Apprentice farmer lesson 2: Water—yuck !

I always though you just drill a well and you got water. But in my area the ground water can be good or it can be bad. In fact, the place we purchased for our bug-out home has bad water below it, coming up from an old lake bed 300 feet down, filled with minerals and even arsenic. Qui-Gon says that if you water your garden regularly with that water, you will concentrate those minerals in your topsoil, eventually decreasing yields and ruing it. The answer? Collect your rain water! Even in my area, where there is only 14 inches of rain per year, I can store enough to keep a solid garden going strong.

Apprentice farmer lesson 3: Plants that give instead of take

You know, some plants just prefer to grow in your area. They take little care—just sun and water and a bit of mulching and they will give you more of their produce than you can handle. Enjoy it and recognize that this plant is a giver.  Do not despise teh gift through familiarity. Grow more of it! Meanwhile, your favored tomatoes are a pain in the arse, with fat green tomato worms attacking it (don’t eat those). Why fight nature. Find the plants that grow well in your environment. Plan the right thing! In fact, a "Master Gardener" colleague at the school is bring me some pinto beans that used to be the staple in this area, but are no longer grown due to housing developments taking over all the tillable farmland nearby. There is only one farm left that grows these drought resistant, high elevation loving beans. And I hope to have a sack of them soon.

Apprentice farmer lesson 4: Two growth cycles instead of one.

This was a simple one. Grow plants that go through their cycle quickly instead of slowly. Plant an early crop in the spring—something that doesn’t mind a late frost too much. And then plant another crop later in the summer—one that will mature before winter sets in. In my area, I can find two types of beans that will do this.

Apprentice farmer lesson 5: Keep the future in mind.

Make your decisions on a longer time-table. What will you eat this winter? What will you eat next summer. What about next year? Your choice of what to plant and grow require some foresight and common sense. Those two-week radishes and cherry tomatoes will not keep you fed next May while when you are waiting for your spring crop to mature.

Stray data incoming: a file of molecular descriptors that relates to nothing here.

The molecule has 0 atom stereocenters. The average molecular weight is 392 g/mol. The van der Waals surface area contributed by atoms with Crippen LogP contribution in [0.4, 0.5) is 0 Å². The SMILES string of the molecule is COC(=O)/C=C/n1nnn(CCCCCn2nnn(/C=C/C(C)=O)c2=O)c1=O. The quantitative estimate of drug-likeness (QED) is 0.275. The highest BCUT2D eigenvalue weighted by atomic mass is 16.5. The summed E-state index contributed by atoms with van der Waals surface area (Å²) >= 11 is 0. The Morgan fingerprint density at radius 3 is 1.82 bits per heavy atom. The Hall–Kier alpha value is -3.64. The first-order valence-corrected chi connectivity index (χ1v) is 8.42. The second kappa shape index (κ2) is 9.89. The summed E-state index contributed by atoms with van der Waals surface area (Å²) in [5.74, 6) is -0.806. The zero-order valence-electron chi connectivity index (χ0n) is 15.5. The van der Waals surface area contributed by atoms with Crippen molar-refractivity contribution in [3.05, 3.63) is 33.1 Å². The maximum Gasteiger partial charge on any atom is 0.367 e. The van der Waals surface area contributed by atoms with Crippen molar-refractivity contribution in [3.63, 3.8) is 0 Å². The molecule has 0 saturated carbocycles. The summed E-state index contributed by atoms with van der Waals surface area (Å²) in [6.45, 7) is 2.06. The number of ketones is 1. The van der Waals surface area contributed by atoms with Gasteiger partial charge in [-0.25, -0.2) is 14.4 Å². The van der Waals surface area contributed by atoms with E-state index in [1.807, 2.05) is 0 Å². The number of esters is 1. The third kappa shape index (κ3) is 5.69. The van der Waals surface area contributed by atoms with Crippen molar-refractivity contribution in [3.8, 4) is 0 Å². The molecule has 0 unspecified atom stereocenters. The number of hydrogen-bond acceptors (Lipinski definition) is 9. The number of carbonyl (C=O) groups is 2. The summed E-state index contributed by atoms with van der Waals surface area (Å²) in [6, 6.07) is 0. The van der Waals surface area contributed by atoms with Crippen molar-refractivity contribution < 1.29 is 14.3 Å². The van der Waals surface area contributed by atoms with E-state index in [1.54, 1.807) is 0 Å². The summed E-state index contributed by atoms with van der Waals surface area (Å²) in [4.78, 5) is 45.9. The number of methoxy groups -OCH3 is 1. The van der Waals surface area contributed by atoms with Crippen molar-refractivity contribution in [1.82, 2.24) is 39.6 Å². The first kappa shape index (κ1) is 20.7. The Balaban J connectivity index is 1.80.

Apprentice farmer lesson 6: Hard work

Did I mention that farming requires work—lots of it. It’s not the kind that injures your joints from too much lifting or twisting with a heavy load in your arms, but simply the consistent daily grind of taking care of your dirt and plants. Storing your product. There will always be something to do. Frankly, it is a full time job.

Apprentice farmer lesson 7: Innovation

While you should not reinvent the wheel and we should all hang out with people like Qui-Gon  or even take master gardening classes, don’t forget to apply your creativity to solving your own unique problems. Sleep on it. a creative solution will pop into your mind as you open your eyes in the morning. Don’t be afraid to try new things. Experiment. Start new projects. See what works for you.

Apprentice farmer lesson 8: Ability to do without.

There are some things we may all just have to do without, like my Sugar Frosted Chocolate Bomb cereal each morning with 1% low fat milk and two spoon fulls of white refined sugar..  Goat’s milk may have to suffice. And I’ll have to switch to oatmeal with some strawberries and honey (yuck). But sacrifices will have to be made.

Qui-Gon also warned about Zombies. I hope somebody can dedicate a whole post to this issue. But if food really gets scarce, the place where there will be the least is in the cities. In some areas, (and mine is one) we may be faced with hungry people looking for pizzas invading the town and sneaking through your property each night. Wadayagonnado? Just food for thought here… Like the realtors say… “Location, location, location!”

Did I mention that farming a is whole lot of hard work? We sort of knew that from trying to raise chickens. Building a coon/coyote-proof coop is tough. You don’t just pound in a few green steel fence posts and string the chicken wire. Actually, the coop is probably most important: needs to be safe, secure, and easy to get the eggs. But most of all, you have to remember to close it every night—cause that’s when the predators come. And really, chickens need to free-range and feed themselves mostly, or you will spend as much on feed as you would on eggs. While my inner health nut sees no problem with that, my inner survivalist does. So we have determined to spare no expense on a coop, but trust natural selection to weed out the dumb chickens, leaving the stay-at-home egg layers to us.

My final naive thought here is that … we will make it.  And that will be in no small part to other members here like Geofarmer who have good answers to difficult and complicated questions.

I plan to work very, very hard on our garden-farm to grow whatever kind of food my region will yield. We may get sick of eating the same things every day, but that will be balanced by our love of eating. Without a doubt, working hard and steadily from sun-up until sun-down will provide sufficient food to stay alive. (I am appreciating my grandparents more every year). But the continuous work will need to become what I enjoy doing—I certainly may not get to do much else…